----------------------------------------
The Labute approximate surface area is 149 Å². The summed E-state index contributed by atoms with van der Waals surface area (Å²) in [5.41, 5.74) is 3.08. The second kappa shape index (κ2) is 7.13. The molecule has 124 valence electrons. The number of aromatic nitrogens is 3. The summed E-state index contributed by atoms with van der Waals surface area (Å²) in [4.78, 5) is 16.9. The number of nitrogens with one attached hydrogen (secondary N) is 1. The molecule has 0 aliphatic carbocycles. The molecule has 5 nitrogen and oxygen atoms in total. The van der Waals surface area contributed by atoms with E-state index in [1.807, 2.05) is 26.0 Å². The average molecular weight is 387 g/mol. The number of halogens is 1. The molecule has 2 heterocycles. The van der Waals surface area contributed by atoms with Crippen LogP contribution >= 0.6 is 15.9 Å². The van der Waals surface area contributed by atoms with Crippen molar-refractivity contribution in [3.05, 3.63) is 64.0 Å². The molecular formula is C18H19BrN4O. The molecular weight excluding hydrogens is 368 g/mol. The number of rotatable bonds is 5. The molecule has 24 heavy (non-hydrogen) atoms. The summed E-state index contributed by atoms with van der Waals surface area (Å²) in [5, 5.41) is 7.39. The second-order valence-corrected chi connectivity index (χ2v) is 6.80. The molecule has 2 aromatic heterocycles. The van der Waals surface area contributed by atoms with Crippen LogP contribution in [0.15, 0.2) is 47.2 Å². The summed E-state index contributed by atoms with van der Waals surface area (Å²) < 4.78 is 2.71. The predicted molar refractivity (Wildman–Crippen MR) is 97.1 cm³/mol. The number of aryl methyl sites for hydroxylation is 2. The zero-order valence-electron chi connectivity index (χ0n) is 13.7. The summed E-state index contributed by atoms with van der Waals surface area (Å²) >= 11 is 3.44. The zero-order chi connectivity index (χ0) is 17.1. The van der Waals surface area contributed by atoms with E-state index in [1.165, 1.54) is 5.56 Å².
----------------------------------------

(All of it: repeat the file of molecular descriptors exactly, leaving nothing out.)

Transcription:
The Labute approximate surface area is 149 Å². The summed E-state index contributed by atoms with van der Waals surface area (Å²) in [5.41, 5.74) is 3.08. The second kappa shape index (κ2) is 7.13. The molecule has 124 valence electrons. The number of aromatic nitrogens is 3. The summed E-state index contributed by atoms with van der Waals surface area (Å²) in [4.78, 5) is 16.9. The number of nitrogens with one attached hydrogen (secondary N) is 1. The molecule has 0 aliphatic carbocycles. The molecule has 5 nitrogen and oxygen atoms in total. The van der Waals surface area contributed by atoms with E-state index in [1.807, 2.05) is 26.0 Å². The average molecular weight is 387 g/mol. The number of halogens is 1. The molecule has 2 heterocycles. The van der Waals surface area contributed by atoms with Crippen LogP contribution >= 0.6 is 15.9 Å². The van der Waals surface area contributed by atoms with Crippen molar-refractivity contribution in [3.05, 3.63) is 64.0 Å². The molecular formula is C18H19BrN4O. The molecular weight excluding hydrogens is 368 g/mol. The number of rotatable bonds is 5. The molecule has 24 heavy (non-hydrogen) atoms. The summed E-state index contributed by atoms with van der Waals surface area (Å²) in [5, 5.41) is 7.39. The second-order valence-corrected chi connectivity index (χ2v) is 6.80. The molecule has 2 aromatic heterocycles. The van der Waals surface area contributed by atoms with Crippen LogP contribution in [0.15, 0.2) is 47.2 Å². The summed E-state index contributed by atoms with van der Waals surface area (Å²) < 4.78 is 2.71. The predicted molar refractivity (Wildman–Crippen MR) is 97.1 cm³/mol. The number of aryl methyl sites for hydroxylation is 2. The zero-order valence-electron chi connectivity index (χ0n) is 13.7. The summed E-state index contributed by atoms with van der Waals surface area (Å²) >= 11 is 3.44. The zero-order chi connectivity index (χ0) is 17.1. The van der Waals surface area contributed by atoms with E-state index in [1.165, 1.54) is 5.56 Å².